House passes waterway reform bill

WRRDA helps reverse trend of poor maintenance and offers blueprint for inland waterway reinvestment.

IN a soundly strong 417-3 vote last Wednesday evening, the House passed its Water Resources Reform & Development Act (WRRDA).

The Senate passed its waterway bill earlier this year, setting up what is assumed will be a smooth path to conference, final passage and signing into law by the President.

More than 60% of grain grown by U.S. farmers for export is transported via inland waterways, and 95% of farm exports and imports move through U.S. harbors. Accordingly, agricultural groups were overwhelmingly supportive of the bill.

The House bill authorizes 23 new construction projections that cost about $8 billion in federal funds with about $5 billion in state or local matching funds.

The bill establishes a blueprint for future inland waterway expenditures, and although it is supposed to be renewed on a biannual basis, WRRDA has not been updated since 2007.

The authorization process funds specific projects, but WRRDA provides the outline for important reforms to streamline and expedite the U.S. Army Corps of Engineers' process for approving much-needed projects to renovate and replace deteriorating locks and dams.

Mike Steenhoek, executive director of the Soy Transportation Coalition, explained that both the House and Senate versions increased the amount of money collected under the Harbor Maintenance Trust Fund (HMTF) to be used for its intended purpose of port maintenance and dredging to widen harbors — something of increasing importance as the Panama Canal expansion could bring larger ships in U.S. waterways.

The Senate version calls for 100% of the money collected by HMTF to be used on transportation, whereas the House version calls for 80% of those funds to be designated accordingly by 2020.

Steenhoek said a new source of revenue will be needed to provide funding for those activities HMTF currently pays for that are unrelated to transportation.

The bill also looks to streamline the process for Corps projects and reduce project completion times. Specifically, it limits Corps feasibility studies to three years and $3 million, whereas these studies currently have no time limit or budgetary cap.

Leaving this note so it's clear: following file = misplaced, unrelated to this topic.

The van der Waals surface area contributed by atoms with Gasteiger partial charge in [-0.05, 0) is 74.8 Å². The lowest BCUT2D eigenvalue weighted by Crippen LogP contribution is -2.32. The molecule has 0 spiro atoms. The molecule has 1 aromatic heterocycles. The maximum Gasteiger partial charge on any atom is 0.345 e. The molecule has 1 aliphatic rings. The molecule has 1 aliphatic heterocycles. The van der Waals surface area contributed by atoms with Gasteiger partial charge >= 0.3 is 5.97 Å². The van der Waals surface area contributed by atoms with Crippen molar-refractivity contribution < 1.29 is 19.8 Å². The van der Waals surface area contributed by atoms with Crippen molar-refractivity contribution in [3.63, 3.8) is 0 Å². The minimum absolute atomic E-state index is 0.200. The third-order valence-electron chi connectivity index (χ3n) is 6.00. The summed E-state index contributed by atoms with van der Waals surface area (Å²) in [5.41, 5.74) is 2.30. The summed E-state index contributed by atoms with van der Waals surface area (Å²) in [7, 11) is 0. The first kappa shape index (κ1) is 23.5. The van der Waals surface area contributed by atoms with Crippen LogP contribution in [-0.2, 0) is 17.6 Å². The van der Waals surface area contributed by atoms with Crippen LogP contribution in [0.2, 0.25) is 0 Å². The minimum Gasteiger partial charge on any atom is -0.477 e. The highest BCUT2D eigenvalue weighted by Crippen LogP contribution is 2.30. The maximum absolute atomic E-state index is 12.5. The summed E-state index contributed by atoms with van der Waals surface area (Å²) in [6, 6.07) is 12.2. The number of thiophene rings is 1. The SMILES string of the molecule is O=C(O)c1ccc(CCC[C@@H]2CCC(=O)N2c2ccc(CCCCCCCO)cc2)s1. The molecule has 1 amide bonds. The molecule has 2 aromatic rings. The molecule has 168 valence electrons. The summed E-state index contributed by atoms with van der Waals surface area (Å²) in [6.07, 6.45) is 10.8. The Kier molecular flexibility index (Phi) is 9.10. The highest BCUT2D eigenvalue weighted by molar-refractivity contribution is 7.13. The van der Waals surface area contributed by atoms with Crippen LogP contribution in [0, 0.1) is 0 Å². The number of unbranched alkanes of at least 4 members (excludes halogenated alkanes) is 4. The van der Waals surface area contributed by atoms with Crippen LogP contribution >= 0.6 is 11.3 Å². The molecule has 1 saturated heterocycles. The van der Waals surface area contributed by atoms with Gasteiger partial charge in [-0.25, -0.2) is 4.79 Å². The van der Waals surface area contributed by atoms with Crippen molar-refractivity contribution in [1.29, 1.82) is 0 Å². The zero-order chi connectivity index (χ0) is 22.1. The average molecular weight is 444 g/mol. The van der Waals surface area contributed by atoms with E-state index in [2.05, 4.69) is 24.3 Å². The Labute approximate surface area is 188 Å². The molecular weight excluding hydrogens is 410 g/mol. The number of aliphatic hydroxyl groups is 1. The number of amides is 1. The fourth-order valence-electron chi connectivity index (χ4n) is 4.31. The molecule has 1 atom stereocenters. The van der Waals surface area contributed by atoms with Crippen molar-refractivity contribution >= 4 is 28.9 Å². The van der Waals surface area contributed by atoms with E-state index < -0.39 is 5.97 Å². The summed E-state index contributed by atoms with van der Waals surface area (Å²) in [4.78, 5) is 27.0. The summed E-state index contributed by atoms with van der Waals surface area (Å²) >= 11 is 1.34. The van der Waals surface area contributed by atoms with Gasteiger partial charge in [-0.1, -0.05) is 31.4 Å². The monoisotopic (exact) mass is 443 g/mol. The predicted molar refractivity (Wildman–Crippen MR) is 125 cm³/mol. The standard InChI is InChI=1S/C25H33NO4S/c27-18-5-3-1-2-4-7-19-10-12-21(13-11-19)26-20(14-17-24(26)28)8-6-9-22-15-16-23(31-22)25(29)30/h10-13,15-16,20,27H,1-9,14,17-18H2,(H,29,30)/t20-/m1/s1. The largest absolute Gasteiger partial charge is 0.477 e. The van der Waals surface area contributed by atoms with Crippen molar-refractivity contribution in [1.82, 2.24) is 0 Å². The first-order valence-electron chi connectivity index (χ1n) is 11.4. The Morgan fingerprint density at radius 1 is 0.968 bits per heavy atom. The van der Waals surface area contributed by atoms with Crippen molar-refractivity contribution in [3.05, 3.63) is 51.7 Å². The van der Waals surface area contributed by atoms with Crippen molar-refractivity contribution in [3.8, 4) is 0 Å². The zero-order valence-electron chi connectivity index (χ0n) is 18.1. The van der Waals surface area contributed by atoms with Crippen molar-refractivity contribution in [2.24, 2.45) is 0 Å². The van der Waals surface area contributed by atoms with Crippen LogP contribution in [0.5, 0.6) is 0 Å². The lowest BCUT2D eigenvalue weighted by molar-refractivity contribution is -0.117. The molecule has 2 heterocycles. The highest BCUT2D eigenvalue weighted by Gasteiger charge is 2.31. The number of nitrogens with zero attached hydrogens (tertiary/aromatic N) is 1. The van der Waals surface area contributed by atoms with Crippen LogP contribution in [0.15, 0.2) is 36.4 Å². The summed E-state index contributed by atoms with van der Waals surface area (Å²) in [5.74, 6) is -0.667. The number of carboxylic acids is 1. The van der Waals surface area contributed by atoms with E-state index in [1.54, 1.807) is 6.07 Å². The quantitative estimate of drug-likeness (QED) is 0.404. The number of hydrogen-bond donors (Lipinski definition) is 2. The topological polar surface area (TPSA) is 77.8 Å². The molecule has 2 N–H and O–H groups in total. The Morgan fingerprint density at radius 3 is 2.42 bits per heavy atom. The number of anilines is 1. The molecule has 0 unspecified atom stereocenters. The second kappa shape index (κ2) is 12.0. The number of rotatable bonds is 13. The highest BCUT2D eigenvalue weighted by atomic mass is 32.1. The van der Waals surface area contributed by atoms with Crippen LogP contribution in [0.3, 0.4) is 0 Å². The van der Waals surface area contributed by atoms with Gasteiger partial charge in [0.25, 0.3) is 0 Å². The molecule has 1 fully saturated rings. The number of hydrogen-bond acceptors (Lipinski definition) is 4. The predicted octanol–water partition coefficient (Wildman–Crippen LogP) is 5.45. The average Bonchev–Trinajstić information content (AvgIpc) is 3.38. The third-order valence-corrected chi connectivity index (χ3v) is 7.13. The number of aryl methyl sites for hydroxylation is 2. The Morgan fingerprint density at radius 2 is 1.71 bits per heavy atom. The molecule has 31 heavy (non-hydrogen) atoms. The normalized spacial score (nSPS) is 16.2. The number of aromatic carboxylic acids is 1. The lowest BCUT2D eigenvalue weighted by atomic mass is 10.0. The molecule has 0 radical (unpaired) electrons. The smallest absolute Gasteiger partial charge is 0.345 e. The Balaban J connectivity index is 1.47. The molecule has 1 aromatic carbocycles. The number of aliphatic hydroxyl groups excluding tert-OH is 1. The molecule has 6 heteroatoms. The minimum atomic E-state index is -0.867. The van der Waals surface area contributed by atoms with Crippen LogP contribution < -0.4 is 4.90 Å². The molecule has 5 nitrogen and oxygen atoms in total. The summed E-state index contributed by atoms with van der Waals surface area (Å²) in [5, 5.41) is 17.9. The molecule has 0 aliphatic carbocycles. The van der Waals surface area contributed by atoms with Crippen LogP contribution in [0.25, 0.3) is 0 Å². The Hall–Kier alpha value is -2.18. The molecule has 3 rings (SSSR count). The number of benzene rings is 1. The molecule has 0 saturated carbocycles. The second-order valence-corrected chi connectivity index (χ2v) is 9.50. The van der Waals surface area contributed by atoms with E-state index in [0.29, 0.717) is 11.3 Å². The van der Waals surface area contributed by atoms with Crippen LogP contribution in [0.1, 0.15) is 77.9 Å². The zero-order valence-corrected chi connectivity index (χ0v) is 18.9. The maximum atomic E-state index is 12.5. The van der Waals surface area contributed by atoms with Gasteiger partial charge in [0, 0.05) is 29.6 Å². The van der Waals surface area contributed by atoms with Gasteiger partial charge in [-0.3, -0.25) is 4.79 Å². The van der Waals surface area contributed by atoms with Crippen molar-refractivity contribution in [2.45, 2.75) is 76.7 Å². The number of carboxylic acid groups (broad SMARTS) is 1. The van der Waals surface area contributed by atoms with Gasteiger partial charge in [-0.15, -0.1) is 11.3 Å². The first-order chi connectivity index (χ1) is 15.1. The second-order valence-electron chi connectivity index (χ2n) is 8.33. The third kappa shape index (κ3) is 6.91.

WRRDA also requires district, division and headquarters personnel to concurrently conduct reviews of a feasibility study, eliminating the current practice of sequential reviews. It also streamlines environmental reviews by naming a lead and requiring concurrent reviews. In addition, it consolidates studies and eliminates duplicative analyses.

Overall, the bill expedites the evaluation and processing of permits, giving the Corps permanent authority to accept funds from non-federal public interests and public utility companies.

The newly passed resolution includes verbiage to restructure the cost-sharing provision as it relates to the Olmsted Lock & Dam project on the Ohio River, which remains significantly over budget.

A statement from the National Grain & Feed Assn. (NGFA) pointed out that the Olmsted project has consumed a disproportionate share of barge fuel user fees paid by the barge towing industry and has delayed other lock improvement projects on the inland waterway system.

Under the newly passed WRRDA, the federal government would sustain 75% of the costs to finish the Olmsted project, with only 25% coming from the Inland Waterways Trust Fund (IWTF). The Senate version calls for 100% of the project to be paid by general treasury revenue instead of cost-shared 50/50 through IWTF.

"To continue pulling 50% of the funds from the Inland Waterways Trust Fund is to punish lock and dam users for poor time and money management on behalf of the Army Corps of Engineers and its team," Illinois Corn Growers Assn. president Paul Taylor said.

A change in the funding formula also makes funds available to begin modernization projects on the LaGrange Lock & Dam and Lock 25 in Windham, Mo.

"Under WRRDA, we see finished lock and dam upgrades at Lock 25 in 2029 and at LaGrange in 2031. This is a cost savings of 35 years and 39 years, respectively," Taylor said. "Although we applaud the House for this action, we also see Olmsted fully funded by the federal government in the Senate-passed WRDA, which shortens the time for new locks and dams even further. We are anxious to address that important difference in conference committee."

Something pushed by the industry but not included in the final House or Senate bills was a voluntary barge diesel fuel user fee to secure the cost-share funding needed to actually construct and renovate the locks on the inland waterway system that would be authorized under the waterway legislation.

NGFA president Randy Gordon said stakeholders will "continue to pursue a legislative vehicle" that would allow for the voluntary tax increase. One possible vehicle would be comprehensive tax reform legislation that could come up.

Volume:85 Issue:44

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